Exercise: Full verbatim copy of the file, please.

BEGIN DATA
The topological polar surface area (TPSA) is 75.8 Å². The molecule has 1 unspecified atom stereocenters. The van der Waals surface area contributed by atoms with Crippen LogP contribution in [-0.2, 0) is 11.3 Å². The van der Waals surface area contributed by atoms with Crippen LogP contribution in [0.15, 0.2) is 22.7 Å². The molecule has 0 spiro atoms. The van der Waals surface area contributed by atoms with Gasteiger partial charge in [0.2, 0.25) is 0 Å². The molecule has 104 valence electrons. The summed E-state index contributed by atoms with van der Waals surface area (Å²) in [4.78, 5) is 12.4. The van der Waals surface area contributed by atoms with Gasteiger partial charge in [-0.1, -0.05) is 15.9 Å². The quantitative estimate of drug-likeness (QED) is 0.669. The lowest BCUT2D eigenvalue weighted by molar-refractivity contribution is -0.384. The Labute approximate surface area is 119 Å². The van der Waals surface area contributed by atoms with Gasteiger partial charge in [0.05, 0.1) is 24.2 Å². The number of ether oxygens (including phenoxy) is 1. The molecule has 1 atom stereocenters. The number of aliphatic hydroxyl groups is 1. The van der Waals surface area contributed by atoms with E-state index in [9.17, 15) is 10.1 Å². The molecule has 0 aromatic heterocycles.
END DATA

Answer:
The topological polar surface area (TPSA) is 75.8 Å². The molecule has 1 unspecified atom stereocenters. The van der Waals surface area contributed by atoms with Crippen LogP contribution in [-0.2, 0) is 11.3 Å². The van der Waals surface area contributed by atoms with Crippen LogP contribution in [0.15, 0.2) is 22.7 Å². The molecule has 0 spiro atoms. The van der Waals surface area contributed by atoms with Gasteiger partial charge in [0.2, 0.25) is 0 Å². The molecule has 104 valence electrons. The summed E-state index contributed by atoms with van der Waals surface area (Å²) in [4.78, 5) is 12.4. The van der Waals surface area contributed by atoms with Gasteiger partial charge in [-0.1, -0.05) is 15.9 Å². The quantitative estimate of drug-likeness (QED) is 0.669. The lowest BCUT2D eigenvalue weighted by molar-refractivity contribution is -0.384. The Labute approximate surface area is 119 Å². The van der Waals surface area contributed by atoms with Gasteiger partial charge in [0.05, 0.1) is 24.2 Å². The number of ether oxygens (including phenoxy) is 1. The molecule has 1 atom stereocenters. The number of aliphatic hydroxyl groups is 1. The van der Waals surface area contributed by atoms with E-state index in [9.17, 15) is 10.1 Å². The molecule has 0 aromatic heterocycles.